(Almost) time to get to grips with Git version 2.0
Git 2.0 unleashed with a twist to semantics, default settings adjustments, and general code cleanups and bug fixes.
So as of yet, the project page hasn’t been updated, but the Twittizens have spoken, and it does appear that Git 2.0 is now fully baked and ready to taste. Look – there are detailed release notes and everything (we recommend following this guy’s advice before getting stuck into these).
I think I need more coffee/beer before I understand the Git 2.0.0 release notes http://t.co/Ag5KxUockB— Phil Sturgeon (@philsturgeon) March 12, 2014
The new release of the distributed revision control system has undergone quite a few changes since version 1.9, which went live in February. There are new semantics in place which change the nature of “git push”. The default for ‘git push” is now “simple mode”.
This pushes just the current branch to the branch with the same name, and only when the branch in question is set to integrate with that remote branch. You can switch this mode from traditional “matching” semantics with the configuration variable push.default.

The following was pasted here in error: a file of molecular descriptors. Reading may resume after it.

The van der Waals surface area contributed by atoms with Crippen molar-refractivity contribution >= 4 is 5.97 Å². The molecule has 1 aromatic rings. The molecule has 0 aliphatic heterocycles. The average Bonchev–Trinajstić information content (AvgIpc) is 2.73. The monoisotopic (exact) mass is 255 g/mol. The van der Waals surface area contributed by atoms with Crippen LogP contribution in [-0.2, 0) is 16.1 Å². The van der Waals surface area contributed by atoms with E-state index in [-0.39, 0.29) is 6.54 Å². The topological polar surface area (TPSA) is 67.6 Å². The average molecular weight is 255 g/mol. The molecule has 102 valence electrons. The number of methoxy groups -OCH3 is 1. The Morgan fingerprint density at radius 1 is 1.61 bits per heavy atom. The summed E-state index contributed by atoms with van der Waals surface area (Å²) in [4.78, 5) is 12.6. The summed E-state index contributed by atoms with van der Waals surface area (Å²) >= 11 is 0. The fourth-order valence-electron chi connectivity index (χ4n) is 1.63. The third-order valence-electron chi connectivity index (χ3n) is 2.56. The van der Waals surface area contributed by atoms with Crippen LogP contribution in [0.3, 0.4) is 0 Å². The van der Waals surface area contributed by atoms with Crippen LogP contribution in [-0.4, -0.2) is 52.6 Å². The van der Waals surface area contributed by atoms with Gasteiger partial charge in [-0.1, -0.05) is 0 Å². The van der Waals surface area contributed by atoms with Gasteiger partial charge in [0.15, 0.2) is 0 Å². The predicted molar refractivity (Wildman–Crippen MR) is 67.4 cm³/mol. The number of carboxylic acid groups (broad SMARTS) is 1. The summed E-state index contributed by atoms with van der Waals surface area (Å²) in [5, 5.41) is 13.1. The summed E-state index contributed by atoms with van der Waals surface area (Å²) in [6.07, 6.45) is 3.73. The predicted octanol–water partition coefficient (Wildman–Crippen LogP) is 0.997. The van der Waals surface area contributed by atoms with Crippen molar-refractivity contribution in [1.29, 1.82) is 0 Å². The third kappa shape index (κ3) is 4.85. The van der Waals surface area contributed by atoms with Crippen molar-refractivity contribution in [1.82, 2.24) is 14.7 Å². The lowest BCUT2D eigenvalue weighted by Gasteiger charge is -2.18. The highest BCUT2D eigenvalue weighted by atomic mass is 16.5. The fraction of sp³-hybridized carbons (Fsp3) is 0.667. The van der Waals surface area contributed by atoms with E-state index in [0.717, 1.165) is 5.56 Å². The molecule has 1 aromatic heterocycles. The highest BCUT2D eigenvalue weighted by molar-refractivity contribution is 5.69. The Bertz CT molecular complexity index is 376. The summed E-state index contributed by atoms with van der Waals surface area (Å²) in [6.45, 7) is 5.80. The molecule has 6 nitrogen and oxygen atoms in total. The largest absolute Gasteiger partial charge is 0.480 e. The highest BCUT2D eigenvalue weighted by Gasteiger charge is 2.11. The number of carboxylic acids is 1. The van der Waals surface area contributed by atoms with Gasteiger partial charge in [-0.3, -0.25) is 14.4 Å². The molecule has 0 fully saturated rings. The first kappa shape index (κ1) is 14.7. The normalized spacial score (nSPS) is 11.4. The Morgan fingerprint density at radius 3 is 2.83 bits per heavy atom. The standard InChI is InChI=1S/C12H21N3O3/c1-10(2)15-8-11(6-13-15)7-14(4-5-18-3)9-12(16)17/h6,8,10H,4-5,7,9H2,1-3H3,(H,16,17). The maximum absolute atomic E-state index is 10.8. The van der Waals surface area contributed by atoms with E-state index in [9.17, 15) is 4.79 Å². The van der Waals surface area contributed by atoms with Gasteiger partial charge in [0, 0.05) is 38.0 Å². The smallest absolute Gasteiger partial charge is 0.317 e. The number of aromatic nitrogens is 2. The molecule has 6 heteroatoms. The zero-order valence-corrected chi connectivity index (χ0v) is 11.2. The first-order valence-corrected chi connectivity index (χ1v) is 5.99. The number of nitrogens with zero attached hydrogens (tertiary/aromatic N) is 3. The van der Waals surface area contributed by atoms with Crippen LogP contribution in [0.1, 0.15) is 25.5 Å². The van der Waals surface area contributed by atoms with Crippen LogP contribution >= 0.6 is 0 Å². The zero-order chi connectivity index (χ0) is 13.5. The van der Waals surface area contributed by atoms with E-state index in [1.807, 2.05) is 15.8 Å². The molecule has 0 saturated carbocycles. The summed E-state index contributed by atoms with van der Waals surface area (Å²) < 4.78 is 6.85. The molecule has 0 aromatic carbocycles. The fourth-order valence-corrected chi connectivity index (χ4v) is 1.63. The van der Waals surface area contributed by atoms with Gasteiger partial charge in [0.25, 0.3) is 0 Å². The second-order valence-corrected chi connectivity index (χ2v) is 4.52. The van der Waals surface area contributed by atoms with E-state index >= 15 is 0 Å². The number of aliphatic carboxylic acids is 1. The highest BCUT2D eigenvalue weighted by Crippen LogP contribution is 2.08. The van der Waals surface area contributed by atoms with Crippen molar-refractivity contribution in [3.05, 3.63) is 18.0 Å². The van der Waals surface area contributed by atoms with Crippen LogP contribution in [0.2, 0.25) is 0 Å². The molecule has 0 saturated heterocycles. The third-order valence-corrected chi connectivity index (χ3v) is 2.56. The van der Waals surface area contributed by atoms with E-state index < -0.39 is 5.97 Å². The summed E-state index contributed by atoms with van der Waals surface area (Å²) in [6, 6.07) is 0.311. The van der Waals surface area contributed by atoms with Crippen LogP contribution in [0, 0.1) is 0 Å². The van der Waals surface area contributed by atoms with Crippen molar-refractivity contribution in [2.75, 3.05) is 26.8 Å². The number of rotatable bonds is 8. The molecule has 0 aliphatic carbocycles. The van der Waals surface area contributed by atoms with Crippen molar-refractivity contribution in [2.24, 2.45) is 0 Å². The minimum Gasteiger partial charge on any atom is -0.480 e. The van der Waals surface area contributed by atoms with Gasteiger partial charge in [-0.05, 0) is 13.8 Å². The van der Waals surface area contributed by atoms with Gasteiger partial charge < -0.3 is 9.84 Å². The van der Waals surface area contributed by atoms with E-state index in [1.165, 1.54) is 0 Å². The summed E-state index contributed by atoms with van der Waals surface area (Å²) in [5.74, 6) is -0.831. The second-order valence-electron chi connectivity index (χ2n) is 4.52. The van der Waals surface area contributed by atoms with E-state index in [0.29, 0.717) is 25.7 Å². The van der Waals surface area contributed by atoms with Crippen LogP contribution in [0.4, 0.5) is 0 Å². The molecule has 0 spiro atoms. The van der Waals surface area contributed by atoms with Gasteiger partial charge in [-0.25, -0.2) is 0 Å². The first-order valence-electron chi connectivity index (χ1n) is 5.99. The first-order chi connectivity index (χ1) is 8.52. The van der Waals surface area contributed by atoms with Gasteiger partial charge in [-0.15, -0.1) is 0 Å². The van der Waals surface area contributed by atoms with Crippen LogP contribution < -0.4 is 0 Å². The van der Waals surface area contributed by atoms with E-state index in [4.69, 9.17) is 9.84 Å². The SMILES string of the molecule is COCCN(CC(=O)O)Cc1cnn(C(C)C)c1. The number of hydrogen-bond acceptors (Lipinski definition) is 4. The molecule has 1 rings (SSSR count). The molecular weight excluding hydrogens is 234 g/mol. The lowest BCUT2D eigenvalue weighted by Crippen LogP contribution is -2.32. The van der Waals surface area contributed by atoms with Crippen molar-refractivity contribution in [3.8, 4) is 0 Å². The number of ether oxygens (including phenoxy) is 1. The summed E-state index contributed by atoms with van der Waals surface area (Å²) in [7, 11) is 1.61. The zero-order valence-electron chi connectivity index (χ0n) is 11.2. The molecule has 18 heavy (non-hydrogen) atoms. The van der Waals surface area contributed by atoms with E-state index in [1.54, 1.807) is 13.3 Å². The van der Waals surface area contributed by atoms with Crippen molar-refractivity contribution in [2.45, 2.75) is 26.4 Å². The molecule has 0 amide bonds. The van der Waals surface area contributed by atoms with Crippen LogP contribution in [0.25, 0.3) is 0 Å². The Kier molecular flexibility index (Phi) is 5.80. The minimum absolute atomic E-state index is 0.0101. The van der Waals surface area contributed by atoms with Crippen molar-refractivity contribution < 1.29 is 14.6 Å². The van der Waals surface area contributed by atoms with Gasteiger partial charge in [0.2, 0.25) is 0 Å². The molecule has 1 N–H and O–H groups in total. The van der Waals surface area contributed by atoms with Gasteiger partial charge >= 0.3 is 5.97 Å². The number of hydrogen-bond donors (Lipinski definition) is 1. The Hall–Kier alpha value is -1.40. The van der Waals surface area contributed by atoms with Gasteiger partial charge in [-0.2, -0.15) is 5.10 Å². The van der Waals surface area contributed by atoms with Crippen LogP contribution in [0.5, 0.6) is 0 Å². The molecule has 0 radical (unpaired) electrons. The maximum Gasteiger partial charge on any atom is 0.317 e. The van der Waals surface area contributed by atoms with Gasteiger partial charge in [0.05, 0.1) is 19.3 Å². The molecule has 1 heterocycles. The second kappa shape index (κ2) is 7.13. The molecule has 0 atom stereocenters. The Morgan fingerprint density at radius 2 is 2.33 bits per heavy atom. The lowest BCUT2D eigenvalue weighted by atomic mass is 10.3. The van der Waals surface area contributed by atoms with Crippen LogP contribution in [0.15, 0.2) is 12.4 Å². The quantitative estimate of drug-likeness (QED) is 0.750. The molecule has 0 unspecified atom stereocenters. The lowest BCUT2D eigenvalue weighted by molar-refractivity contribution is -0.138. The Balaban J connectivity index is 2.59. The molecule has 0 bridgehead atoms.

When you run “git add -u” or “git add -A” without any pathspec, it’s now a tree-wide operation – even when run within the subdirectiory of a working tree.
Some commands for commits, for example pull and rebase, now have an optional “-gpg-sign”. Moreover, the developer can specify for “git commit” to commit a mitgibt a GPG signature every time. Along with these adjustments, there have also been some more general bug fixes and code clean ups.
If you’d like to find out more about Git in general and Git version control, take a look at Ben Straub’s article: Git is simple.